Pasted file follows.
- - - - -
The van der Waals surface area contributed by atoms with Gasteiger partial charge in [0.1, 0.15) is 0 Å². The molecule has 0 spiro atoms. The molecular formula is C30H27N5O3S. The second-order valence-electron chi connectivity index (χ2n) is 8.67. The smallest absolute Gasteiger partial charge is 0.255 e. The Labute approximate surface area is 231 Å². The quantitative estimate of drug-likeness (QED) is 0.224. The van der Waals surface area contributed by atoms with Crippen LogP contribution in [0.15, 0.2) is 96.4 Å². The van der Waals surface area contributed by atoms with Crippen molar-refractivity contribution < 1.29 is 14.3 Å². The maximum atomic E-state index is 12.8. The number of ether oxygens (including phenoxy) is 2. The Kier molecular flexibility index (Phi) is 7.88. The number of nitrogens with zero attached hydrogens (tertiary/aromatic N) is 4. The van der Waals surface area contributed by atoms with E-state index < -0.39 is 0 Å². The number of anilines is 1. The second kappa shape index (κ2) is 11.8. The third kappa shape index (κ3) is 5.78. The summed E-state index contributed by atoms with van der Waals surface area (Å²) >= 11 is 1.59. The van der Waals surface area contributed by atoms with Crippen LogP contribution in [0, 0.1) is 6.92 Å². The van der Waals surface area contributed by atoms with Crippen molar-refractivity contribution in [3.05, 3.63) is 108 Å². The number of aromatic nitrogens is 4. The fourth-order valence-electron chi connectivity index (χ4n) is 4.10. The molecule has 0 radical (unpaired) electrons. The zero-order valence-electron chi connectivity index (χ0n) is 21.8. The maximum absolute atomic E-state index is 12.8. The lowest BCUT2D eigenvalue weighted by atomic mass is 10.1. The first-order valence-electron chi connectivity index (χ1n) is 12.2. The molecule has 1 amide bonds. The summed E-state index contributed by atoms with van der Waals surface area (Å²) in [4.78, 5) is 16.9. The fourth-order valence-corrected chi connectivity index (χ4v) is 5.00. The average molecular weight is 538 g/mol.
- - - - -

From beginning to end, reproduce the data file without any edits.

The van der Waals surface area contributed by atoms with Gasteiger partial charge in [0.1, 0.15) is 0 Å². The molecule has 0 spiro atoms. The molecular formula is C30H27N5O3S. The second-order valence-electron chi connectivity index (χ2n) is 8.67. The smallest absolute Gasteiger partial charge is 0.255 e. The Labute approximate surface area is 231 Å². The quantitative estimate of drug-likeness (QED) is 0.224. The van der Waals surface area contributed by atoms with Crippen LogP contribution in [0.15, 0.2) is 96.4 Å². The van der Waals surface area contributed by atoms with Crippen molar-refractivity contribution < 1.29 is 14.3 Å². The maximum atomic E-state index is 12.8. The number of ether oxygens (including phenoxy) is 2. The Kier molecular flexibility index (Phi) is 7.88. The number of nitrogens with zero attached hydrogens (tertiary/aromatic N) is 4. The van der Waals surface area contributed by atoms with E-state index < -0.39 is 0 Å². The number of anilines is 1. The second kappa shape index (κ2) is 11.8. The third kappa shape index (κ3) is 5.78. The summed E-state index contributed by atoms with van der Waals surface area (Å²) >= 11 is 1.59. The van der Waals surface area contributed by atoms with Crippen LogP contribution in [0, 0.1) is 6.92 Å². The van der Waals surface area contributed by atoms with Crippen molar-refractivity contribution in [3.05, 3.63) is 108 Å². The number of aromatic nitrogens is 4. The fourth-order valence-electron chi connectivity index (χ4n) is 4.10. The molecule has 0 radical (unpaired) electrons. The zero-order valence-electron chi connectivity index (χ0n) is 21.8. The maximum absolute atomic E-state index is 12.8. The lowest BCUT2D eigenvalue weighted by atomic mass is 10.1. The first-order valence-electron chi connectivity index (χ1n) is 12.2. The molecule has 1 amide bonds. The summed E-state index contributed by atoms with van der Waals surface area (Å²) in [4.78, 5) is 16.9. The fourth-order valence-corrected chi connectivity index (χ4v) is 5.00. The average molecular weight is 538 g/mol.